Tuesday, March 6, 2012

We went to see a hole in the ground...

And it turned out to be pretty impressive. I've struggled
with this post ever since. How to describe a sight that defies description? What is there to say about the Grand Canyon that has not been said before? Not much.

So the only good option is to go over our adventure and retell it the way that we saw it from the very beginning of the day.

We had instructions to be at the office of the campground at 9:00 am. Our family is SO good at getting to places on time that we woke up later than we meant to and we still got there almost early.

 This is a picture of us at 9:00 am. The door is open, and as soon as we finish washing the dishes and sorting out the coat problems, we will walk out of it. 

This is a picture of the First Mate, walking to the bright orange van that will take us to the Grand Canyon. It is approximately 9:05. Fortunately, the other family going forgot their camera, so we weren't actually the last ones ready.

The Grand Canyon is about forty-five minutes from Williams, AZ, which is where we were staying.

 Forty-five minutes is a long enough drive to put anyone to sleep. Fortunately, our tour guide Marvelous Marv spent this time pointing out interesting local landmarks, and pointing out wildlife, like this elk.

So we arrived really excited, to see the Grand Canyon, and we all piled out of the big orange van. There was plenty of scrambling for jackets and backpacks and water bottles, but eventually everybody got everything sorted out, and we made our way to the visitor's center.

Where we soon learned that we didn't know very much about Grand Canyon. We didn't even know basic things like the question answered before we even entered the building.

Answer: twenty-two people died here in 2011. Around five million people visited.

After a short video that explored some of the theories on how the canyon formed, the ecosystems of the canyon, some of the history, etc. we took a short hike to the edge of the canyon.

Just for some scale references, those are people standing on the rock in this bottom picture, and they aren't all that far away.
The North Rim, level with the First Mate's nose, is 1,000 feet higher than the South Rim, and is ten miles across the canyon, as the crow flies.

It's a vertical mile down to the bottom.

And in this picture, if you don't look straight at the screen, you can see what looks like a small hill on the horizon. It is actually an ancient volcano sixty-four miles from the place where this picture was taken.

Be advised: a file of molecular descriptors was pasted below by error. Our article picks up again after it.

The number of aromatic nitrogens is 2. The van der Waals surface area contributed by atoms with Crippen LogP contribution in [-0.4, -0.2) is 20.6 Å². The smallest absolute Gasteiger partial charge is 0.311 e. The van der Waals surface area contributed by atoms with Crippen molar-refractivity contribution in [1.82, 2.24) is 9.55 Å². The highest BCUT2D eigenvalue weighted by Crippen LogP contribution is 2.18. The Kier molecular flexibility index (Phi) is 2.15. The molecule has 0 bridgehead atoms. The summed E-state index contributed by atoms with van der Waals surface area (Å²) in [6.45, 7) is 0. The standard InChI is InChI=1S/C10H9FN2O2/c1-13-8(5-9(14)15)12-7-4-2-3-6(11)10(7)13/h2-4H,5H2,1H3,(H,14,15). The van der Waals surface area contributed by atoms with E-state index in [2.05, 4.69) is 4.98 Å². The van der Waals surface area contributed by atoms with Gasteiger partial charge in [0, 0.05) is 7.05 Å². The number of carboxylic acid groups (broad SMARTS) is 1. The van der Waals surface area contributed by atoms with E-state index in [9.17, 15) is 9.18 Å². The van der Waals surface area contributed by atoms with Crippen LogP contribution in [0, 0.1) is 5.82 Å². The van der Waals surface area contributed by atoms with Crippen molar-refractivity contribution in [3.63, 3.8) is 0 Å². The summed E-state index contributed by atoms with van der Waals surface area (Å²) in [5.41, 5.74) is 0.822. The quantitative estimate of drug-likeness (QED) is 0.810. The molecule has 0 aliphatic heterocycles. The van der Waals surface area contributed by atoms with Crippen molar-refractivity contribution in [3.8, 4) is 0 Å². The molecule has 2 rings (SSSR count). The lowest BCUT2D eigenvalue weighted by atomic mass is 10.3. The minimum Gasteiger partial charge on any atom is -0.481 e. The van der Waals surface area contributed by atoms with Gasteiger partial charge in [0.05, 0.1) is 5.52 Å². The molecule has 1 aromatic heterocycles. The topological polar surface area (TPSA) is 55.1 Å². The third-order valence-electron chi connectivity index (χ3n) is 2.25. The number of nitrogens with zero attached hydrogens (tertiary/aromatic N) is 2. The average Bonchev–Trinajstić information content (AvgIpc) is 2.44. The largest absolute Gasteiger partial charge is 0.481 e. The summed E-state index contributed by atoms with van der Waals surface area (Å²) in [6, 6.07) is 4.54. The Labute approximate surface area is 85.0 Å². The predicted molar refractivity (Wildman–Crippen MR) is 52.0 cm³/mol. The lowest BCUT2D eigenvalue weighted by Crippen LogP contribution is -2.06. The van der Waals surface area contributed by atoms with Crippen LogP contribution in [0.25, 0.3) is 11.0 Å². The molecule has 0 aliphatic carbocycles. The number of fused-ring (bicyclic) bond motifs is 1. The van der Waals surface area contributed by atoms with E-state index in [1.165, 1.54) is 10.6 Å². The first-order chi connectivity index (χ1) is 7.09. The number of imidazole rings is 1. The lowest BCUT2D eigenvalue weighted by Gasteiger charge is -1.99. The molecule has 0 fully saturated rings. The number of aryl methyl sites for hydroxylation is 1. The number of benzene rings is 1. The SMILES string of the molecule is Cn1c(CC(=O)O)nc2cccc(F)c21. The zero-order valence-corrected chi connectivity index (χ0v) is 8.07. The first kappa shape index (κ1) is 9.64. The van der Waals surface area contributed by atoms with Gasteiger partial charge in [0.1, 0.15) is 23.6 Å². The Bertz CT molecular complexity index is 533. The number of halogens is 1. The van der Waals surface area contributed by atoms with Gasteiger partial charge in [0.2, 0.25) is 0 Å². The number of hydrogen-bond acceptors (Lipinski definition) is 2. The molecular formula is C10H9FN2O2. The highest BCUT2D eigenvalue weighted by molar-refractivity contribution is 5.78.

That is not us out on that ledge. 

This is us, not on the ledge. 

So then, after we finished taking pictures of ourselves at the edge of the Grand Canyon, we ate some lunch, and decided to walk a little way down the Bright Angel trail into the canyon. Marv pointed out the farthest point that we were allowed to walk to, and we began.
 Despite the unseasonably warm weather that day, the trail was very icy. In the tracks from the mule trains going down into the canyon, we could clearly see the marks from the tungsten carbide spikes on the bottom of their shoes. The trail didn't exactly look inviting. 

And then came the signs. 
"When mules pass
Stand to the inside of trail
Follow mule guides instructions"

On the other side of this tunnel, the trail became so icy that the only climber we saw coming up was pulling himself up using the canyon wall. We decided to abandon our trek there...

 rather than following it all the way down. (Just kidding, that's an all day hike.)
 Instead, we captured this shot of a Canyon Raven. It took quite a while, as the bird kept flying off at the last minute.

And we spotted this little scrub jay.
 The buildings in the middle are four miles away on foot or mule.

In the middle, the little splash of blue is the Colorado River.

Like all good things, our visit at the canyon had to come to an end. So we all climbed back into the big orange van and drove back forty-five minutes to our campground. 

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